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Ligation of tumor necrosis factor receptor 1 (TNFR1) can cause cell death by caspase 8 or receptor-interacting protein kinase 1 (RIPK1)- and RIPK3-dependent mechanisms. It has been assumed that because RIPK1 bears a death domain (DD), but RIPK3 does not, RIPK1 is necessary for recruitment of RIPK3 into signaling and death-inducing complexes. To test this assumption, we expressed elevated levels of RIPK3 in murine embryonic fibroblasts (MEFs) from wild-type (WT) and gene-deleted mice, and exposed them to TNF. Neither treatment with TNF nor overexpression of RIPK3 alone caused MEFs to die, but when levels of RIPK3 were increased, addition of TNF killed WT, Ripk1(-/-), caspase 8(-/-), and Bax(-/-)/Bak(-/-) MEFs, even in the presence of the broad-spectrum caspase inhibitor Q-VD-OPh. In contrast, Tnfr1(-/-) and Tradd(-/-) MEFs did not die. These results show for the first time that in the absence of RIPK1, TNF can activate RIPK3 to induce cell death both by a caspase 8-dependent mechanism and by a separate Bax/Bak- and caspase-independent mechanism. RIPK1 is therefore not essential for TNF to activate RIPK3 to induce necroptosis nor for the formation of a functional ripoptosome/necrosome.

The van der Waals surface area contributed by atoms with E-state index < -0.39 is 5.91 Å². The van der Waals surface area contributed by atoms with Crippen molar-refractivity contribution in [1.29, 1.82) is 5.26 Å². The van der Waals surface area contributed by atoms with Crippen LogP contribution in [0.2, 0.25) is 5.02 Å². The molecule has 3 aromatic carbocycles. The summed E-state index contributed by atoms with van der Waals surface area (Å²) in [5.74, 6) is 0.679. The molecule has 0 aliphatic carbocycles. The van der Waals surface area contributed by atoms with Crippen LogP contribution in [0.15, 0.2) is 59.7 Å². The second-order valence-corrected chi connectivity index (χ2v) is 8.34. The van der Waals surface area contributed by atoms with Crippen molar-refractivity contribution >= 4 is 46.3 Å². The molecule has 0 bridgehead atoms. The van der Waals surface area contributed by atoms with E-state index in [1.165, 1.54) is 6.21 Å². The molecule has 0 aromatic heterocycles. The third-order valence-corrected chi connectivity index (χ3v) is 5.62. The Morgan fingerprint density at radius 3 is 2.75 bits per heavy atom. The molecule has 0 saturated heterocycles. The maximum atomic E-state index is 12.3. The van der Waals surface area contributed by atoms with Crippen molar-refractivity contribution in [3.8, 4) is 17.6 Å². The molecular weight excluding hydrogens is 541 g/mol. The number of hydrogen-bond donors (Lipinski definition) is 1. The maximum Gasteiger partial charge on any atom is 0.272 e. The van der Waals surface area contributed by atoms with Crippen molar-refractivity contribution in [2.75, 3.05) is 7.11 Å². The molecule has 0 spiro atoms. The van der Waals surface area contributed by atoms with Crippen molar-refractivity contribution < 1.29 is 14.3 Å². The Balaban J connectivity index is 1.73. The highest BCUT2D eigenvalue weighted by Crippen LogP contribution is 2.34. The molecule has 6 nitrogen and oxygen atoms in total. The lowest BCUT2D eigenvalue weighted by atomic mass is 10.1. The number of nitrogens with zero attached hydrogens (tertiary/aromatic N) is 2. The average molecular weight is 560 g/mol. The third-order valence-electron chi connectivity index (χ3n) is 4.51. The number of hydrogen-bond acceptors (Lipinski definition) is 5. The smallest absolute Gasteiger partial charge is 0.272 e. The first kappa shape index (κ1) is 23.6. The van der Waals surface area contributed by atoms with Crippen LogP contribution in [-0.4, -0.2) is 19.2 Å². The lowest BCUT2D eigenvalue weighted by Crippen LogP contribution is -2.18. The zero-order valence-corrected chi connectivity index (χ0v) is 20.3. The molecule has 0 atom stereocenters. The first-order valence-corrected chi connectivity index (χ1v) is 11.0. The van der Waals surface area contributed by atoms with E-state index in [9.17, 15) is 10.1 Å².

Original publication




Journal article


Cell Death Dis

Publication Date





Amino Acid Chloromethyl Ketones, Animals, Apoptosis, Caspase 8, Caspase Inhibitors, Cell Line, Fibroblasts, Mice, Necrosis, Quinolines, Receptor-Interacting Protein Serine-Threonine Kinases, Receptors, Tumor Necrosis Factor, Type I, Recombinant Proteins, TNF Receptor-Associated Death Domain Protein, Tumor Necrosis Factor-alpha, bcl-2 Homologous Antagonist-Killer Protein, bcl-2-Associated X Protein